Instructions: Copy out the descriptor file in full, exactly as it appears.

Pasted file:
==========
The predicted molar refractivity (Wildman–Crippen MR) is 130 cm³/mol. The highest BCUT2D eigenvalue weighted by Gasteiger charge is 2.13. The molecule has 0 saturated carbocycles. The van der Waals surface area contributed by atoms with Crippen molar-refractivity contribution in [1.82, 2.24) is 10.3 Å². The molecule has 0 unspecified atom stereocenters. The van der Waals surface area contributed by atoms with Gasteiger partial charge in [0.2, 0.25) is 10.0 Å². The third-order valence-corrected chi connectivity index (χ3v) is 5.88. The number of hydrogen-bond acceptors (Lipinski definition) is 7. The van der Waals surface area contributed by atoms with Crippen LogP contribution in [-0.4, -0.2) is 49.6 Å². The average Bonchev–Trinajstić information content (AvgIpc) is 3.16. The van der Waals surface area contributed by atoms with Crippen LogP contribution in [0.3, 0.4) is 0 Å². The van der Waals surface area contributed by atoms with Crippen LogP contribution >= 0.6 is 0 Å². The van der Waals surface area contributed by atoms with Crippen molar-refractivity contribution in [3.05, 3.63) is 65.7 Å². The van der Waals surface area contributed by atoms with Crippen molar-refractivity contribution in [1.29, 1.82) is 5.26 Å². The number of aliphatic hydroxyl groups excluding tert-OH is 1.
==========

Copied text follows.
The predicted molar refractivity (Wildman–Crippen MR) is 130 cm³/mol. The highest BCUT2D eigenvalue weighted by Gasteiger charge is 2.13. The molecule has 0 saturated carbocycles. The van der Waals surface area contributed by atoms with Crippen molar-refractivity contribution in [1.82, 2.24) is 10.3 Å². The molecule has 0 unspecified atom stereocenters. The van der Waals surface area contributed by atoms with Gasteiger partial charge in [0.2, 0.25) is 10.0 Å². The third-order valence-corrected chi connectivity index (χ3v) is 5.88. The number of hydrogen-bond acceptors (Lipinski definition) is 7. The van der Waals surface area contributed by atoms with Crippen LogP contribution in [-0.4, -0.2) is 49.6 Å². The average Bonchev–Trinajstić information content (AvgIpc) is 3.16. The van der Waals surface area contributed by atoms with Crippen LogP contribution in [0.3, 0.4) is 0 Å². The van der Waals surface area contributed by atoms with Crippen LogP contribution >= 0.6 is 0 Å². The van der Waals surface area contributed by atoms with Crippen molar-refractivity contribution in [3.05, 3.63) is 65.7 Å². The van der Waals surface area contributed by atoms with Crippen molar-refractivity contribution in [1.29, 1.82) is 5.26 Å². The number of aliphatic hydroxyl groups excluding tert-OH is 1.